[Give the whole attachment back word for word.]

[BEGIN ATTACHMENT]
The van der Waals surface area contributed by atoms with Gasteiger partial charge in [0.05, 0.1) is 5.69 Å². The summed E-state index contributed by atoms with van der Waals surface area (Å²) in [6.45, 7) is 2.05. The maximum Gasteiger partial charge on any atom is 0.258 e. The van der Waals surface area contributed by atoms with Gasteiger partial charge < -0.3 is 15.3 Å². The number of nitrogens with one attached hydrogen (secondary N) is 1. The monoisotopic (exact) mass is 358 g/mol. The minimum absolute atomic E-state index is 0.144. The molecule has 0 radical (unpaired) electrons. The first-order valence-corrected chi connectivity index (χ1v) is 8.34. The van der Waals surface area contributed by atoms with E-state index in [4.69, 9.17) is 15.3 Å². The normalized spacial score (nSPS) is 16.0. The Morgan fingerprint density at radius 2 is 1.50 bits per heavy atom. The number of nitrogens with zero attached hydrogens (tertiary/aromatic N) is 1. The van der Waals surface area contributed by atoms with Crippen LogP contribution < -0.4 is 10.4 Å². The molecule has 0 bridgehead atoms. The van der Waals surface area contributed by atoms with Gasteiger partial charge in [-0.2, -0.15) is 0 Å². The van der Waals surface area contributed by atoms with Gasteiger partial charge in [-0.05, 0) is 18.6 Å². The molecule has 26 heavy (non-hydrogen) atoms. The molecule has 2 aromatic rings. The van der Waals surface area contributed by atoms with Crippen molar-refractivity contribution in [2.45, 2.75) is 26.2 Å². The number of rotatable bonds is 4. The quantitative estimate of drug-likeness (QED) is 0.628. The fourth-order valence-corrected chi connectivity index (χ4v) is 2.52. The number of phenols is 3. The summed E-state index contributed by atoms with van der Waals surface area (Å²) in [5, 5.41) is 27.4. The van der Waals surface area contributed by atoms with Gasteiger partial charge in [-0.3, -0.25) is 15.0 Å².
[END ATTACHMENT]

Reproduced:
The van der Waals surface area contributed by atoms with Gasteiger partial charge in [0.05, 0.1) is 5.69 Å². The summed E-state index contributed by atoms with van der Waals surface area (Å²) in [6.45, 7) is 2.05. The maximum Gasteiger partial charge on any atom is 0.258 e. The van der Waals surface area contributed by atoms with Gasteiger partial charge < -0.3 is 15.3 Å². The number of nitrogens with one attached hydrogen (secondary N) is 1. The monoisotopic (exact) mass is 358 g/mol. The minimum absolute atomic E-state index is 0.144. The molecule has 0 radical (unpaired) electrons. The first-order valence-corrected chi connectivity index (χ1v) is 8.34. The van der Waals surface area contributed by atoms with E-state index in [4.69, 9.17) is 15.3 Å². The normalized spacial score (nSPS) is 16.0. The Morgan fingerprint density at radius 2 is 1.50 bits per heavy atom. The number of nitrogens with zero attached hydrogens (tertiary/aromatic N) is 1. The van der Waals surface area contributed by atoms with Crippen LogP contribution < -0.4 is 10.4 Å². The molecule has 0 bridgehead atoms. The van der Waals surface area contributed by atoms with Gasteiger partial charge in [-0.2, -0.15) is 0 Å². The van der Waals surface area contributed by atoms with Gasteiger partial charge in [-0.05, 0) is 18.6 Å². The molecule has 26 heavy (non-hydrogen) atoms. The molecule has 2 aromatic rings. The van der Waals surface area contributed by atoms with Crippen molar-refractivity contribution in [2.45, 2.75) is 26.2 Å². The number of rotatable bonds is 4. The quantitative estimate of drug-likeness (QED) is 0.628. The fourth-order valence-corrected chi connectivity index (χ4v) is 2.52. The number of phenols is 3. The summed E-state index contributed by atoms with van der Waals surface area (Å²) in [5, 5.41) is 27.4. The van der Waals surface area contributed by atoms with Gasteiger partial charge in [-0.3, -0.25) is 15.0 Å².